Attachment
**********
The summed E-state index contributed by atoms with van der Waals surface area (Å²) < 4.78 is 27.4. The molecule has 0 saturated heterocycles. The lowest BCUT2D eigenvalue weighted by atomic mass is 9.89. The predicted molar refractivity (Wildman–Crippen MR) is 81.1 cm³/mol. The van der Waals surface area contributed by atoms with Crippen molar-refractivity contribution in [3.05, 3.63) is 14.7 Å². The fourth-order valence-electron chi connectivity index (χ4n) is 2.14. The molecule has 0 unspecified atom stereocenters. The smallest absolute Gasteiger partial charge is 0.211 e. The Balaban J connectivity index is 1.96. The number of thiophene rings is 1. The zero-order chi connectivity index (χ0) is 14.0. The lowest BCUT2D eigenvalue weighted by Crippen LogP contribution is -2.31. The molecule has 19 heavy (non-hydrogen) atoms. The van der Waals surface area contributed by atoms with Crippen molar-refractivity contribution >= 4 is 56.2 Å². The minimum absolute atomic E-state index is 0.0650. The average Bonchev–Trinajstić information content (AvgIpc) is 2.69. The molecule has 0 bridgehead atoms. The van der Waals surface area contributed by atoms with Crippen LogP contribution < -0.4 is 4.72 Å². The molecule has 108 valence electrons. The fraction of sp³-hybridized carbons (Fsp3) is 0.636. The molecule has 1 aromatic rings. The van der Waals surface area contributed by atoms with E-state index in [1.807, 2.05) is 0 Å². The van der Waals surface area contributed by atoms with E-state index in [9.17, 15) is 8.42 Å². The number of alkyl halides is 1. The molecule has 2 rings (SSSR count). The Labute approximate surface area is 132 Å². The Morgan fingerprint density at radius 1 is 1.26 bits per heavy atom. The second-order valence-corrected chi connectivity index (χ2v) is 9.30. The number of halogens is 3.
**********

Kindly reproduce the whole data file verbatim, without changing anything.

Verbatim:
The summed E-state index contributed by atoms with van der Waals surface area (Å²) < 4.78 is 27.4. The molecule has 0 saturated heterocycles. The lowest BCUT2D eigenvalue weighted by atomic mass is 9.89. The predicted molar refractivity (Wildman–Crippen MR) is 81.1 cm³/mol. The van der Waals surface area contributed by atoms with Crippen molar-refractivity contribution in [3.05, 3.63) is 14.7 Å². The fourth-order valence-electron chi connectivity index (χ4n) is 2.14. The molecule has 0 unspecified atom stereocenters. The smallest absolute Gasteiger partial charge is 0.211 e. The Balaban J connectivity index is 1.96. The number of thiophene rings is 1. The zero-order chi connectivity index (χ0) is 14.0. The lowest BCUT2D eigenvalue weighted by Crippen LogP contribution is -2.31. The molecule has 19 heavy (non-hydrogen) atoms. The van der Waals surface area contributed by atoms with Crippen molar-refractivity contribution >= 4 is 56.2 Å². The minimum absolute atomic E-state index is 0.0650. The average Bonchev–Trinajstić information content (AvgIpc) is 2.69. The molecule has 0 bridgehead atoms. The van der Waals surface area contributed by atoms with Crippen LogP contribution < -0.4 is 4.72 Å². The molecule has 108 valence electrons. The fraction of sp³-hybridized carbons (Fsp3) is 0.636. The molecule has 1 aromatic rings. The van der Waals surface area contributed by atoms with E-state index in [1.807, 2.05) is 0 Å². The van der Waals surface area contributed by atoms with E-state index in [9.17, 15) is 8.42 Å². The number of alkyl halides is 1. The molecule has 2 rings (SSSR count). The Labute approximate surface area is 132 Å². The Morgan fingerprint density at radius 1 is 1.26 bits per heavy atom. The second-order valence-corrected chi connectivity index (χ2v) is 9.30. The number of halogens is 3.